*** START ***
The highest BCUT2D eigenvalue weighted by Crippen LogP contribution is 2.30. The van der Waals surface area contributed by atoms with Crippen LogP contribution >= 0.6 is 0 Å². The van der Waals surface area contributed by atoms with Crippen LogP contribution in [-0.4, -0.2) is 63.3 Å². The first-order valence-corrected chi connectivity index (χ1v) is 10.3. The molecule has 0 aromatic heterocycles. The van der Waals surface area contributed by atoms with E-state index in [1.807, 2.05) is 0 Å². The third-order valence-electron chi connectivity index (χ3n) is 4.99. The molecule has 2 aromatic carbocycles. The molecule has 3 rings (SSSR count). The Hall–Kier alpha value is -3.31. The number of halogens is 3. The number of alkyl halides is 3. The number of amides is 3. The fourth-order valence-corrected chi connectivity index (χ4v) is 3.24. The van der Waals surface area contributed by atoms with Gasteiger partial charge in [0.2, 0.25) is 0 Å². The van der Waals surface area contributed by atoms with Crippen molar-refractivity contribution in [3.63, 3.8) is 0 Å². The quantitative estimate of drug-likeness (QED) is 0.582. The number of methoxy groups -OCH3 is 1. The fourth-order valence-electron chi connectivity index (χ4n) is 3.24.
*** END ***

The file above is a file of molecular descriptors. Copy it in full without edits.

The highest BCUT2D eigenvalue weighted by Crippen LogP contribution is 2.30. The van der Waals surface area contributed by atoms with Crippen LogP contribution >= 0.6 is 0 Å². The van der Waals surface area contributed by atoms with Crippen LogP contribution in [-0.4, -0.2) is 63.3 Å². The first-order valence-corrected chi connectivity index (χ1v) is 10.3. The molecule has 0 aromatic heterocycles. The van der Waals surface area contributed by atoms with E-state index in [1.807, 2.05) is 0 Å². The third-order valence-electron chi connectivity index (χ3n) is 4.99. The molecule has 2 aromatic carbocycles. The molecule has 3 rings (SSSR count). The Hall–Kier alpha value is -3.31. The number of halogens is 3. The number of alkyl halides is 3. The number of amides is 3. The fourth-order valence-corrected chi connectivity index (χ4v) is 3.24. The van der Waals surface area contributed by atoms with Gasteiger partial charge in [0.2, 0.25) is 0 Å². The van der Waals surface area contributed by atoms with Crippen molar-refractivity contribution in [3.63, 3.8) is 0 Å². The quantitative estimate of drug-likeness (QED) is 0.582. The number of methoxy groups -OCH3 is 1. The fourth-order valence-electron chi connectivity index (χ4n) is 3.24.